If you would like to read more about Depression Era quilts, I’ve included my sources at the bottom. It’s truly a fascinating period of quilting.

Until Next Week, Quilt On!

Love and Stitches,

Sherri and Sam


Patchwork Souvenirs of the 1933 World’s Fair by Merikay Waldvogel and Barbara Brackman

Feedsacks:  The Colorful History of a Frugal Fabric by Linzee Kull McCray

Softcovers for Hard Times  by Merikay Waldvogel

A Joy Forever:  Marie Webster’s Quilt Patterns by Rosalind Webster Perry and Marty Frolli

Marie Webster’s Garden of Quilts by Rosalind Webster Perry and Marty Frolli

The Sears National Quilt Contest in the Journal of Antiques and Collectibles online edition

The Quilt Index – Depression Era Quilts


Depression Era Quilts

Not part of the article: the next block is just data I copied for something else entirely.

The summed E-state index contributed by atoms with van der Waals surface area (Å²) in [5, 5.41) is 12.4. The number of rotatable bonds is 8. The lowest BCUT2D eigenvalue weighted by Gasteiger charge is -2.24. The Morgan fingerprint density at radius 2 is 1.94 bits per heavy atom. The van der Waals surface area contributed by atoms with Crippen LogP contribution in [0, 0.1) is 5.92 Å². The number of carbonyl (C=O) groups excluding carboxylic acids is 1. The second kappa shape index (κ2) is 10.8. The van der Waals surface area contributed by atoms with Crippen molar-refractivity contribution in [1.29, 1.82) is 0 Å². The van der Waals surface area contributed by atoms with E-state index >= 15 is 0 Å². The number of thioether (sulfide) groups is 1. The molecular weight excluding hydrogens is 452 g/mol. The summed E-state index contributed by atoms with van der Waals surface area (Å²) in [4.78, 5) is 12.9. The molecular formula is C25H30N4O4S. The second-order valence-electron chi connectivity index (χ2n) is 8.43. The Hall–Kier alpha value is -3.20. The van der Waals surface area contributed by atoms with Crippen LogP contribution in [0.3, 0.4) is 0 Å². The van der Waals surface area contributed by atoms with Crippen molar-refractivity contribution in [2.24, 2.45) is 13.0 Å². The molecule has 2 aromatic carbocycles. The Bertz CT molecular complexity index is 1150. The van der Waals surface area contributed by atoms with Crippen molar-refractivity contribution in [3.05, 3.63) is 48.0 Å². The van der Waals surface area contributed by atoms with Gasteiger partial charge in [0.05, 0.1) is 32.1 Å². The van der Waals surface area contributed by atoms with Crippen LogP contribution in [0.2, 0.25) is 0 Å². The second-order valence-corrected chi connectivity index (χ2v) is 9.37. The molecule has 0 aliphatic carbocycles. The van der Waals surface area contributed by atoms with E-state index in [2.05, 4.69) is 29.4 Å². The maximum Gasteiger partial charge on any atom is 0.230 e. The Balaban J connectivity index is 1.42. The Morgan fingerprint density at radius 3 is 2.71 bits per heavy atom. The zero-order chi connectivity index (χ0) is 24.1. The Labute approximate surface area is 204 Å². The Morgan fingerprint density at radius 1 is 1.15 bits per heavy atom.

I love quilts made during the 1930’s.  This is a fact you may have tuned into, as some of my longer blogs this year have dealt with Sunbonnet Sue, the Double Wedding Ring, and Grandmother’s Flower Garden.  All of these quilts came to prominence during the Depression years.  Why do I like 1930’s quilts so much?  Two reasons.  First, I love the color palette during this time.  While times may have been dark, desperate, and depressing, the colors were anything but.  Bubble gum pinks and bright pastels ruled the quilting roost.  Second, I fell in love with the idea of “making do.”  And by this, I mean making the most out of everything you had, not just fabric.  String was saved, paper was collected, and every nail and screw was hoarded with a religious fervor.  The folks who were able to hang onto their homes learned to grow vegetable gardens and knew what “weeds” in their yards were edible.  Money may have been in short supply, but ingenuity wasn’t.  People bartered and traded and “made do” until better times came.  Naively I thought this also included fabric…and it did, but not to the degree I thought.